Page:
“The first thing we do, let’s kill all the managers.”
Brilliant writing and comments here – enough for another book, Yves. I retired from the biggest telco after 35 years and can testify that your analysis is accurate. The truth-telling here at NC was about the only thing keeping me sane in the face of all the corporate dysfunction I witnessed.
I believe I worked for a while in a portion of that same Telco. I’d been working as a contract engineer for a number of years and worked in many different workplaces. That Telco had the most poisonous work environment of anyplace I worked in my entire career.
“Similarly, even though the media correctly points out that garment workers in Bangladesh are threatened by greater use of robots, low wages in and of themselves deter investment in lowering labor content precisely because labor is cheap. And it’s also flexible. You can’t fire your pricey robot.” – Huzzah! Sanity!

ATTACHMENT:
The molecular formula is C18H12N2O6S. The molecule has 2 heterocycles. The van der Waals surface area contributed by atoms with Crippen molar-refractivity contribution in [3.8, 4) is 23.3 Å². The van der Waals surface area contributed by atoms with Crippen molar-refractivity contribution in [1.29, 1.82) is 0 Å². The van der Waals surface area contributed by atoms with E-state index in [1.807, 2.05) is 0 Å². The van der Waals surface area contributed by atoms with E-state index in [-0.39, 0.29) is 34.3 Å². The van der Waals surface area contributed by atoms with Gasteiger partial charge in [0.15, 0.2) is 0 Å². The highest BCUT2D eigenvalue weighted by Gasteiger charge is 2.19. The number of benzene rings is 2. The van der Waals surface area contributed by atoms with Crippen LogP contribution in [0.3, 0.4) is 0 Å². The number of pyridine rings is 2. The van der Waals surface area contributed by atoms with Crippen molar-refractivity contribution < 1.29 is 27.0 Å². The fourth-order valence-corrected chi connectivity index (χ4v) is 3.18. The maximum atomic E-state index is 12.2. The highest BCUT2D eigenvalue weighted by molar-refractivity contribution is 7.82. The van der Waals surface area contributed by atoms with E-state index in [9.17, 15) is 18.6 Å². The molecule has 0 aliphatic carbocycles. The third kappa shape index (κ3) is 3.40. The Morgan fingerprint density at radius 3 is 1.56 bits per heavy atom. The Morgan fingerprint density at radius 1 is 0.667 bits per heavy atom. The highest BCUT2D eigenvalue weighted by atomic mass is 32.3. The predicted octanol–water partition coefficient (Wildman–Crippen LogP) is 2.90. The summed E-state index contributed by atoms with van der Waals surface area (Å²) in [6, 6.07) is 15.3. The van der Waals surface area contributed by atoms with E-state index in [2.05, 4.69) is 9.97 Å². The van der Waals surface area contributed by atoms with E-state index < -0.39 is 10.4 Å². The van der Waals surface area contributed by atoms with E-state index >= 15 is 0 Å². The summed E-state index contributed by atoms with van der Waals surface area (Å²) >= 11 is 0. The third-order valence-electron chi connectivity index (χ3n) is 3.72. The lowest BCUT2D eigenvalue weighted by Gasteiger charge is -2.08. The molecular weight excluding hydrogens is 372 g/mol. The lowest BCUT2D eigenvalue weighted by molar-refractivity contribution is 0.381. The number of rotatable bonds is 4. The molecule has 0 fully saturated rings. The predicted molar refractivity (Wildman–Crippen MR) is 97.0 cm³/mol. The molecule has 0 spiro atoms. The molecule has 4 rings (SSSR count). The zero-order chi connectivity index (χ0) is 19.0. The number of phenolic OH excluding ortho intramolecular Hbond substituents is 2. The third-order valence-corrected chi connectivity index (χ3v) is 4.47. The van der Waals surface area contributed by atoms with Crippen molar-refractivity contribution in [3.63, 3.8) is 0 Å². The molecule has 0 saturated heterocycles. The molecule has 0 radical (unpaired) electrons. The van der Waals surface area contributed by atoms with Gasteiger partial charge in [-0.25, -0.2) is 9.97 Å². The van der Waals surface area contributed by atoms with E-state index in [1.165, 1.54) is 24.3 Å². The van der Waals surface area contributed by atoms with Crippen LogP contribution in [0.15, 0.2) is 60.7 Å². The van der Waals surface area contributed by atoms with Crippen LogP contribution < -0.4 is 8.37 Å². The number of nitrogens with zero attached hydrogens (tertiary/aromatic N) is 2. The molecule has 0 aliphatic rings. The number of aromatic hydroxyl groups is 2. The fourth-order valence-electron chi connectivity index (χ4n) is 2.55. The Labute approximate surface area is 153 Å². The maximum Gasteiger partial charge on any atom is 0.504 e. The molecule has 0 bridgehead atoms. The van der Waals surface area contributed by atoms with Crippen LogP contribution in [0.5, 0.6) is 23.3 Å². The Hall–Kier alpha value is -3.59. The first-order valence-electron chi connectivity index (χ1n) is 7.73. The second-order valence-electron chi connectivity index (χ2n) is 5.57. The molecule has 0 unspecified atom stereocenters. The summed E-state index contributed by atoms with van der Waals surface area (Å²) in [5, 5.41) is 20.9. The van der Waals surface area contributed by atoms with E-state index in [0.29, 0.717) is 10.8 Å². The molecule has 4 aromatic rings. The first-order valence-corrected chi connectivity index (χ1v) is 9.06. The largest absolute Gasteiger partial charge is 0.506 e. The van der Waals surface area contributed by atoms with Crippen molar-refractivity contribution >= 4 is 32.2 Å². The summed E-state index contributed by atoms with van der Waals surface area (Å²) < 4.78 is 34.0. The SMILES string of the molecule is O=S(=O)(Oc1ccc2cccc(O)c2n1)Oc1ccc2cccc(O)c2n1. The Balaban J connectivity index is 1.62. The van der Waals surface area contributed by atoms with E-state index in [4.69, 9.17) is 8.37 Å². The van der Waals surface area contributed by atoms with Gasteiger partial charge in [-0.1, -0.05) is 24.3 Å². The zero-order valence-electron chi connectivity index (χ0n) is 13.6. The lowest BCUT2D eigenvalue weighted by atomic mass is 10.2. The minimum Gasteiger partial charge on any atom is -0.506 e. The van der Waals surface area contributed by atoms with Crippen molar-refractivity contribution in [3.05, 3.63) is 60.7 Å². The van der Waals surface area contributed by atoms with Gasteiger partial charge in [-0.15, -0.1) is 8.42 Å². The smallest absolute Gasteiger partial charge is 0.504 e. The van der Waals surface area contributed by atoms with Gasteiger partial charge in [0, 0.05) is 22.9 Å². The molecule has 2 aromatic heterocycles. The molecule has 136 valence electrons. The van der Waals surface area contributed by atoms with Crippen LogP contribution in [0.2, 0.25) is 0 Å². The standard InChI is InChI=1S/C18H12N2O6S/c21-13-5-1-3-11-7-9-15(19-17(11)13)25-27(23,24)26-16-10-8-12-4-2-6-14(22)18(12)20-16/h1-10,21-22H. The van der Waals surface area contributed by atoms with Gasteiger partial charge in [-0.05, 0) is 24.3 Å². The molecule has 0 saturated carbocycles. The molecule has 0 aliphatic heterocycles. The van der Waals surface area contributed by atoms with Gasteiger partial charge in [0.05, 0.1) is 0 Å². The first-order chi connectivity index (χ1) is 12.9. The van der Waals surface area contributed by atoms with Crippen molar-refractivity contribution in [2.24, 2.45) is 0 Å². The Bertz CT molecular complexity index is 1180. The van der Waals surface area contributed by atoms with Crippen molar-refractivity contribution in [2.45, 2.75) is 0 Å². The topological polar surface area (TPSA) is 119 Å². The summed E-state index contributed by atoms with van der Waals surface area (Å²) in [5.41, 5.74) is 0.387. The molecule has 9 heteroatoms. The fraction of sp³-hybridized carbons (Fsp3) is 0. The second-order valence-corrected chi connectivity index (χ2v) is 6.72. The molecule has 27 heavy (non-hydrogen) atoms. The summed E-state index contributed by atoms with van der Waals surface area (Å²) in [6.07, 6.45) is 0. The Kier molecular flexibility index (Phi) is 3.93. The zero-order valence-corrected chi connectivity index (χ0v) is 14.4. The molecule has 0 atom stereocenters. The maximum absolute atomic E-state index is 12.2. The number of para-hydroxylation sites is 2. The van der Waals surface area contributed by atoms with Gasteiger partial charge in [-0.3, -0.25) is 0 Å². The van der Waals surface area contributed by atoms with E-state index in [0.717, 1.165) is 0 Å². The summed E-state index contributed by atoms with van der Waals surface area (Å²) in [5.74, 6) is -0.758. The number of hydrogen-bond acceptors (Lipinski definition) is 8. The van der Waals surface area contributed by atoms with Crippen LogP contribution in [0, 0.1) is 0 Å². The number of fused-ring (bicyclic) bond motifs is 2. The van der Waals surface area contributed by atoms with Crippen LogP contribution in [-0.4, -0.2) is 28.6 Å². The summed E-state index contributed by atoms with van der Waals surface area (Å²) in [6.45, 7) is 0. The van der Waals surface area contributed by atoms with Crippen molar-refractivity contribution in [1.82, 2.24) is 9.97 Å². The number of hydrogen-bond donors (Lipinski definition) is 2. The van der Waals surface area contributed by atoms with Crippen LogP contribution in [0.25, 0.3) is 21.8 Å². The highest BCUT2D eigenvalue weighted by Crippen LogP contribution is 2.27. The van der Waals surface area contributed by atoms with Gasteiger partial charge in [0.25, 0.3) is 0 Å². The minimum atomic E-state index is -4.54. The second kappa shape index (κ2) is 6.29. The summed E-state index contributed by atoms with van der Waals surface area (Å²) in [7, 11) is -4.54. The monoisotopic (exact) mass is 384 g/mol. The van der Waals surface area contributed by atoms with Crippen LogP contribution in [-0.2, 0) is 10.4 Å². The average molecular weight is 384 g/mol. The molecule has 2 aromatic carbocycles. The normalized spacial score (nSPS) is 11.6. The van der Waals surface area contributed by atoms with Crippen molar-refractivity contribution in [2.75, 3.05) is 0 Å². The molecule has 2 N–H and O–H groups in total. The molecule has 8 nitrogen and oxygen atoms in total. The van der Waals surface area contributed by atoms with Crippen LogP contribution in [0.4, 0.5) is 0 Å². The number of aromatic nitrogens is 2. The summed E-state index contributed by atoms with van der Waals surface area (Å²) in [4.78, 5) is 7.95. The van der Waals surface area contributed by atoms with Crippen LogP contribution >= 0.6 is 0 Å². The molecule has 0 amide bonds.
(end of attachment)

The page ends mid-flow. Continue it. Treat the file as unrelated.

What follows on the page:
It’s very simple. A tight labor market forces employers to invest in productivity, which is expensive and risky and takes effort and intelligence, and forces them to train the workers they have to make maximum use of them. A flooded labor market allows employers to skip all that pricey investment and rely on a cheap and disposable workforce. Supply and demand.
I also note that a lot of productivity is not driven by technology, but by social adaptations. When labor is expensive, you don’t just get robots. You get labor-intensive methods substituted by less labor-intensive methods. For example, salads might consist less of vegetables that have to be picked by hand, than by vegetables that can be grown and harvested in bulk and then sliced and pickled etc. Instead of everyone having a perfectly manicured lawn, you might get a tolerance for a more natural landscape – if the costs of manual landscaping get pricey enough, necessity will force this convention on everyone. And so on.